Help the leader assess formal and informal structures that convey a sense of fairness. This includes a well-balanced distribution of work during this time of crisis.
Drilling down, remember:
Less is more. Break offsite meetings — which might otherwise run up to two days — into 90-minute chunks.
Offer frequent five-minute bio/stretch breaks to weave in that well-being (a useful lesson for team leaders re: what they can do with their own teams).
Use technology to work in large groups. Continue the conversations in smaller breakout groups — even triads or pairs. Do short sprints of work during the breakouts, then reconvene back to the large group to report process, integrate ideas, and make choices about what to do next.
Record and post team meetings so those unable to attend can keep up to speed with the team.
Design meetings with different time zones in mind. Find a time of day when most people can attend a synchronous, all-team meeting to check-in, get updates about team project progress, issues to address, give direction, etc. Then, as one of my Pepperdine University MSOD alumni suggested, “follow the sun” and “pass the baton” from region to region.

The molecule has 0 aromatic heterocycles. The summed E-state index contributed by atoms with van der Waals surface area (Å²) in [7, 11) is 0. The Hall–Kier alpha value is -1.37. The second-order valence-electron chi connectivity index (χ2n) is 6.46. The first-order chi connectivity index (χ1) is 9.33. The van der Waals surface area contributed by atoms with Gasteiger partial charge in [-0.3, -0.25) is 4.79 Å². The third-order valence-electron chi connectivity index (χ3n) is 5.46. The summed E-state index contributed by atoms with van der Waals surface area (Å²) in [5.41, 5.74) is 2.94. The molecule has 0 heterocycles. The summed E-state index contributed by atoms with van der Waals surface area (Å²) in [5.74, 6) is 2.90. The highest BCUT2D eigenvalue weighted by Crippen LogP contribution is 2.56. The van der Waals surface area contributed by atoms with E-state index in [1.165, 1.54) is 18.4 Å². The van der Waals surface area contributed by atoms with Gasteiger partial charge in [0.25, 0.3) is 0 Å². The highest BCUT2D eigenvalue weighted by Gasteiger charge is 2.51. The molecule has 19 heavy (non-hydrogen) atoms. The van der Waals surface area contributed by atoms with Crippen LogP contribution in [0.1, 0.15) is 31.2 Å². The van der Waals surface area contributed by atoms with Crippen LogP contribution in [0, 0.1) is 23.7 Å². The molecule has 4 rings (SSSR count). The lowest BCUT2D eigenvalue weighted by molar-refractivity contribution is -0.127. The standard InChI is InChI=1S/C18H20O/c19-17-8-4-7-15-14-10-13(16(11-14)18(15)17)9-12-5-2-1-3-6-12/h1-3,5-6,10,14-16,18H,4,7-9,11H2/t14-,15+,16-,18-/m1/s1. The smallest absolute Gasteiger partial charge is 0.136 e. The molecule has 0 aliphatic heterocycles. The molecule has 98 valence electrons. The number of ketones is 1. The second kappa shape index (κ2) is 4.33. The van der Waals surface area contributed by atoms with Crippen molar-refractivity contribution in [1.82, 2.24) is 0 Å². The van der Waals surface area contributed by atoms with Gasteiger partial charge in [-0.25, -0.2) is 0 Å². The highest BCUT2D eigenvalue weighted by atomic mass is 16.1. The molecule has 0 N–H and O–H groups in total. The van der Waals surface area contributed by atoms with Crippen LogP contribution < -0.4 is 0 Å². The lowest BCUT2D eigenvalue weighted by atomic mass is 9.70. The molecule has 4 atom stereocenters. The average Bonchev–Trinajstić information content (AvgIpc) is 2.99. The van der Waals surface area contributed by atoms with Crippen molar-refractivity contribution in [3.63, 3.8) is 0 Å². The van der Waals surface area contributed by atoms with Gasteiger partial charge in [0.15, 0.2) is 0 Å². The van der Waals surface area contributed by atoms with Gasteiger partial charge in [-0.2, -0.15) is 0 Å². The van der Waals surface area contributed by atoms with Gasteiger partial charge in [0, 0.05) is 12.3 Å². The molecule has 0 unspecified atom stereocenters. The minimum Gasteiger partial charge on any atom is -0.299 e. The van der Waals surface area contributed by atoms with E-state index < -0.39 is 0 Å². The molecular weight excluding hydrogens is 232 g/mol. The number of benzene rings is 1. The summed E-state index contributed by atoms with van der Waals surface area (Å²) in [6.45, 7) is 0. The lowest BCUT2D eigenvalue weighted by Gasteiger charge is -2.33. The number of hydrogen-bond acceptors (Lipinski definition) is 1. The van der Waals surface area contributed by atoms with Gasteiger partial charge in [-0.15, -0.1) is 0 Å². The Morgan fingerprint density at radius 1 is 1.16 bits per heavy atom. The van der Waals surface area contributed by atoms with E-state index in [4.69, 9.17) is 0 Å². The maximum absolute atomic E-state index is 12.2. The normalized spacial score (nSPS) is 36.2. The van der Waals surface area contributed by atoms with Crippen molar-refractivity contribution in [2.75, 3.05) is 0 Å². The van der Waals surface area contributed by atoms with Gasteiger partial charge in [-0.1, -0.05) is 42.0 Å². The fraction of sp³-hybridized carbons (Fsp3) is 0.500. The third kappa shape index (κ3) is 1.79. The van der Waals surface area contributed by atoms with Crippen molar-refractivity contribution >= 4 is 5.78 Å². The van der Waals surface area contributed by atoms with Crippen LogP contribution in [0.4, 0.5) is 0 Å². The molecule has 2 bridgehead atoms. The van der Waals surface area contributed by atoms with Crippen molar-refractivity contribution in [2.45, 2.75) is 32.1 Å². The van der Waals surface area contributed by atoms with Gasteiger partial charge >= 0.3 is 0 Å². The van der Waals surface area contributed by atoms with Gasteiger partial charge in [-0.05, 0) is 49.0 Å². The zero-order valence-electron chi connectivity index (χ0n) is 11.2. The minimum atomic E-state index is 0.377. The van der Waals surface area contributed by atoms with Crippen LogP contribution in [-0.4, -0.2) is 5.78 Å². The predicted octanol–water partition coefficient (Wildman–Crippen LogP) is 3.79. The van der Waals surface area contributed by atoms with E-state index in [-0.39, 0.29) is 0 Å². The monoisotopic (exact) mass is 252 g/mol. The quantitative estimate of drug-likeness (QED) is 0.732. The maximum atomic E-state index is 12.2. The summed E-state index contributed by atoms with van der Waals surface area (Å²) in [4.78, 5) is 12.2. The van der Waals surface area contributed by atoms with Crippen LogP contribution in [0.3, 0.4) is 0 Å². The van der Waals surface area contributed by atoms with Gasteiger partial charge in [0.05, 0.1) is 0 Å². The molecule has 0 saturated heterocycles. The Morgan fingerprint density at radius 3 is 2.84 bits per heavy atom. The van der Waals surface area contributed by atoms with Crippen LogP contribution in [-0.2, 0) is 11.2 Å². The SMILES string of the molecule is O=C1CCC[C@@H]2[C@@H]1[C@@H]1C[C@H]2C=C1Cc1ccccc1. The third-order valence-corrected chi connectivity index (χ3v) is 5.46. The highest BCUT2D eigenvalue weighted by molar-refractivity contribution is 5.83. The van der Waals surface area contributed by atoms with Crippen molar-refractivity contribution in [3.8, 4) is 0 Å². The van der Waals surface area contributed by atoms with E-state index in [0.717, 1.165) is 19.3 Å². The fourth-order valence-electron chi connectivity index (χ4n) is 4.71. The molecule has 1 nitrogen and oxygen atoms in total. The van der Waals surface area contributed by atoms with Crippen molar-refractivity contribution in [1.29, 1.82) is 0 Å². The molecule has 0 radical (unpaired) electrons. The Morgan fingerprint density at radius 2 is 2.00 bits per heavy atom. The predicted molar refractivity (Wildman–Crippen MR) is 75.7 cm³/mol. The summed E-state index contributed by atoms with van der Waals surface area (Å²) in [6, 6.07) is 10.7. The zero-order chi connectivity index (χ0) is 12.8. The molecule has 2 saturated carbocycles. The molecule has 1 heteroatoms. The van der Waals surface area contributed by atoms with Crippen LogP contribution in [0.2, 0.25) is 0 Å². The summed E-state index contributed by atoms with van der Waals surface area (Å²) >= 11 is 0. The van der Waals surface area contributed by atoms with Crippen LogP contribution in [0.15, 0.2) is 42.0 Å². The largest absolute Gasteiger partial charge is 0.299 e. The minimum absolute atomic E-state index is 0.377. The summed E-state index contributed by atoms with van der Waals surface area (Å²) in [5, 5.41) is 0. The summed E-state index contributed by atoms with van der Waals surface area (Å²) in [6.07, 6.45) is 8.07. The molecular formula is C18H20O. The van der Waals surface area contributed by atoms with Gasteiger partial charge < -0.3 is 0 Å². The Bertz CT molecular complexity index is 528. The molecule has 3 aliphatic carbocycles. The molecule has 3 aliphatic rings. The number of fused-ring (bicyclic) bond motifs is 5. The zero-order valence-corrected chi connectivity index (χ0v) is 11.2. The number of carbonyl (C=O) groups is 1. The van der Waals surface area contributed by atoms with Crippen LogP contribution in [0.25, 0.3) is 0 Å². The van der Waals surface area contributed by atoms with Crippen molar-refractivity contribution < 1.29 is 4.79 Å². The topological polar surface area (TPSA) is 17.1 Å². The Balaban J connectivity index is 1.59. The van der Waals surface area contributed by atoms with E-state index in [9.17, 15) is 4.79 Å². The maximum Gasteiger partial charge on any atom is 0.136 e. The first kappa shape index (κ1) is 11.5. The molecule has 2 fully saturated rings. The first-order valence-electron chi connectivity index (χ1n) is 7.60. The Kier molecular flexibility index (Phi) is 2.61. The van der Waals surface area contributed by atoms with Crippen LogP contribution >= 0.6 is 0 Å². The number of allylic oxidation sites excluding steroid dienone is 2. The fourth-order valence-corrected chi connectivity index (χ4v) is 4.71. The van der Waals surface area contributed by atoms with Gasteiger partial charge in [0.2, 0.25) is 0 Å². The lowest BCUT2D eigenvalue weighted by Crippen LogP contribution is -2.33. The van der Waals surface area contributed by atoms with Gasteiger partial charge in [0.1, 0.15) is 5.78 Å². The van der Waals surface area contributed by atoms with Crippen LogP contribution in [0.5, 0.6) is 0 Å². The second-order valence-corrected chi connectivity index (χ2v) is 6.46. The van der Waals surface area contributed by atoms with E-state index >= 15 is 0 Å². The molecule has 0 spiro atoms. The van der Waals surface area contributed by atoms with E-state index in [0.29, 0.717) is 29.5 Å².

Set up online forums where people can share/build on each other’s work (e.g., use G Suite, like Google Docs).
In summary, consider when the timing would be right to use the current situation to build individual and team capability. Help the leader/the team consider how they can quickly pivot in a moment of crisis, and to notice how this crisis is fostering their resiliency and agility.
Embrace technology as a means to continue to find ways to connect — and frequently stay connected. Help yourself and others feel grounded through just-in-time connections.
Capitalize on the power of collaboration to stimulate new thinking that leads to new ideas and moves those ideas forward.
Consciously meet people where they are by accessing and sharing your own humanity — embody your capacity to be agile, innovative, compassionate and generous.
About the Author
Dr. Laura L. Hauser, MCC, MCEC
Founder, Leadership Strategies International
Dr. Laura Hauser, MCC, MCEC, works with organizational leaders and their teams (and the professionals who support them) to build healthy workplace cultures. She is an internationally-recognized thought leader and researcher in the highly specialized space of team coaching. Using art and science, she teaches, coaches, supervises and consults in a way that expands mindsets and capabilities needed to navigate through disruption. Laura has been honored for her contributions to the coaching profession. She is the developer of the Team Coaching Operating System®, an ACSTH coaching school accredited by the International Coach Federation. Contact Laura by email or on LinkedIn.
When referencing this material, please acknowledge the source: ©2020 Dr. Laura L. Hauser, MCC, www.leadership-strategies.com